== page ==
An Unlikely Thing – Exploring Shemya Island
By: Michael Rogers | Photos by: Jeff Brummett
My work in Alaska has never been what my friends in the Lower 48 think of as “normal.” I had travelled to many locations that by the reckoning of my childhood friends were positively outlandish—the North Slope oil camps, remote Interior villages, even a couple of mountaintop transmitters. But one assignment took me to a very unlikely place that would last a few years, Shemya Island. The island is in the Western Aleutians and as the inhabitants say—“It’s not the end of the world but you can see it from here!”
Visually striking, the volcanic islands that comprise the end of the Aleutian Islands are known as the “Near Islands” and rise from sea floor at the very edge of the Aleutian Trench—resulting in rocky beaches, pounding surf and incredibly steep mountains.
For anyone who has travelled there, the name “Near Islands” seems about as oxymoronic as they come. The islands are 1200 miles from Anchorage and don’t really seem near to anything. As an aside, the name actually comes from the Imperial Russians, since these islands were the “nearest” to Vladivostok, the hub port of the Russian-American Fur Company.
While out on my assignment, I decided to do a little exploring with a co-worker and went beach combing on the rugged coast at low tide. While the phrase beach combing invokes the mental image of a pleasant walk in the sand, the coast of Shemya Island requires an athletic climb on boulders, bowling ball size rocks, and enormous logs that have washed ashore a long while ago. The coast here is rugged and pounded by storms; the weather is frequently so bad that the station manager forbids residents of Shemya Island to venture outside, much less to the beach.
During our explorations on one rare fine day we came upon a pillar of volcanic rock. It rose out of the tide line perhaps some thirty feet or so and was topped with a shock of long, billowy tundra grass. Being young and adventurous, we were not ones to pass up such an opportunity and we climbed up the sides for a view of a slightly protected cove to watch some seals go about their fishing. When we arrived at the top, we found the view was quite spectacular and Shemya Island revealed its rugged coast stretching in both directions.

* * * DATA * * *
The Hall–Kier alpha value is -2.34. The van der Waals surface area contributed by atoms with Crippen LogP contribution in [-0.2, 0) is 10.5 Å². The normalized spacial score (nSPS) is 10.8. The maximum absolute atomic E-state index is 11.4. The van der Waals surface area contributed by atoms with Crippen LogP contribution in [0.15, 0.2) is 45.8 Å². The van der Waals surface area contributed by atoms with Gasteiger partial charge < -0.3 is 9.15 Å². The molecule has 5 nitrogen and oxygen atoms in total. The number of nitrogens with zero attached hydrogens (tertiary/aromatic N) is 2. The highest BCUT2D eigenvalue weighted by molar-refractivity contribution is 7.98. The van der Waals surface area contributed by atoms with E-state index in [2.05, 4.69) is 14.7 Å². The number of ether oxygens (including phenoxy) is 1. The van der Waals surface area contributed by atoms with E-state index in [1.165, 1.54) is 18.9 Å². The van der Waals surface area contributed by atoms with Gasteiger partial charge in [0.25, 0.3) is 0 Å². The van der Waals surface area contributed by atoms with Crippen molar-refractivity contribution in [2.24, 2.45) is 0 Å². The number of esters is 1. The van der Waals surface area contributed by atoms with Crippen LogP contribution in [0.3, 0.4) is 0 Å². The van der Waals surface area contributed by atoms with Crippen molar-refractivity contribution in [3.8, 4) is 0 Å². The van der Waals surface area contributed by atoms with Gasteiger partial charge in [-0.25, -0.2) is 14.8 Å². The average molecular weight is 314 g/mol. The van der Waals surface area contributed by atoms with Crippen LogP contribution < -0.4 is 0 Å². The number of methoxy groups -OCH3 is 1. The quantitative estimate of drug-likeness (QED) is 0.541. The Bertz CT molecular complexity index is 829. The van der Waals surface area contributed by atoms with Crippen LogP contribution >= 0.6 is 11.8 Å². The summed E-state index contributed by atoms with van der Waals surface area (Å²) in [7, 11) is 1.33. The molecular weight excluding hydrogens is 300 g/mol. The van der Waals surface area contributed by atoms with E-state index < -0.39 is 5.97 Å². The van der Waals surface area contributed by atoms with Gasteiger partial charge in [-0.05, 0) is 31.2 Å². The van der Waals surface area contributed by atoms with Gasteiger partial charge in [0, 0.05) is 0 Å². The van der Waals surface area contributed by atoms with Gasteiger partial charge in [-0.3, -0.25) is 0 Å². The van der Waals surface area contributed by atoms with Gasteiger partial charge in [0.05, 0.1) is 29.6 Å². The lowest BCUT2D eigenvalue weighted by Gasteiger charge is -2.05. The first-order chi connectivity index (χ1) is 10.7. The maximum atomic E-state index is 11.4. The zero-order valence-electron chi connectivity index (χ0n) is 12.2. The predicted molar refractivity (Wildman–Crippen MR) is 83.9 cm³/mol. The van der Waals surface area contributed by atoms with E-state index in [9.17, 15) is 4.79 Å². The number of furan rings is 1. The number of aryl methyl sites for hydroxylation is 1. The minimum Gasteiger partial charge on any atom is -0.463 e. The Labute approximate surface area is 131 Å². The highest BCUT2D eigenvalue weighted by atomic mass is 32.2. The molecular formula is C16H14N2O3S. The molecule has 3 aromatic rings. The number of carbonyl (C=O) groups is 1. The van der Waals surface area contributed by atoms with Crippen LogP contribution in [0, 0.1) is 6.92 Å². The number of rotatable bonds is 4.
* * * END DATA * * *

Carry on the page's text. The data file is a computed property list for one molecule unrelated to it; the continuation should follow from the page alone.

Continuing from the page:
What we also found was rather unusual, hidden there in the grass at the top was a most unlikely thing in this far away place. It was a small pile of empty cartridge casings. Being interested in such things, I soon found about two dozen and upon examination they had a very familiar shape. The presence of shell casings is not particularly unusual anywhere in Alaska, while hunting sheep I’ve found empty cases on mountaintops where I thought I was the first guy to ever step foot. And it wasn’t like these islands hadn’t been the scenes of several military occupations—in fact the only battle for occupied U.S. territory during World War II occurred a mere 80 miles to the west on Attu and an entire Japanese division had vanished from the island of Kiska, only 40 miles to the east.
But these casings weren’t from some GI’s rifle firing any generation of U.S. military cartridge, or even from any Japanese rifle—these were (of all things) marked W.R.A.C.O. – .30 WCF! That’s right, the very good and century-old “30-30” from the Winchester Repeating Arms Company. These casings were old and had considerable verdigris on the brass, but on a few the head stamp was still clearly visible despite decades of exposure to the hostile climate. If I had ever doubted the ubiquitous nature of the “30-30” before, I never would again.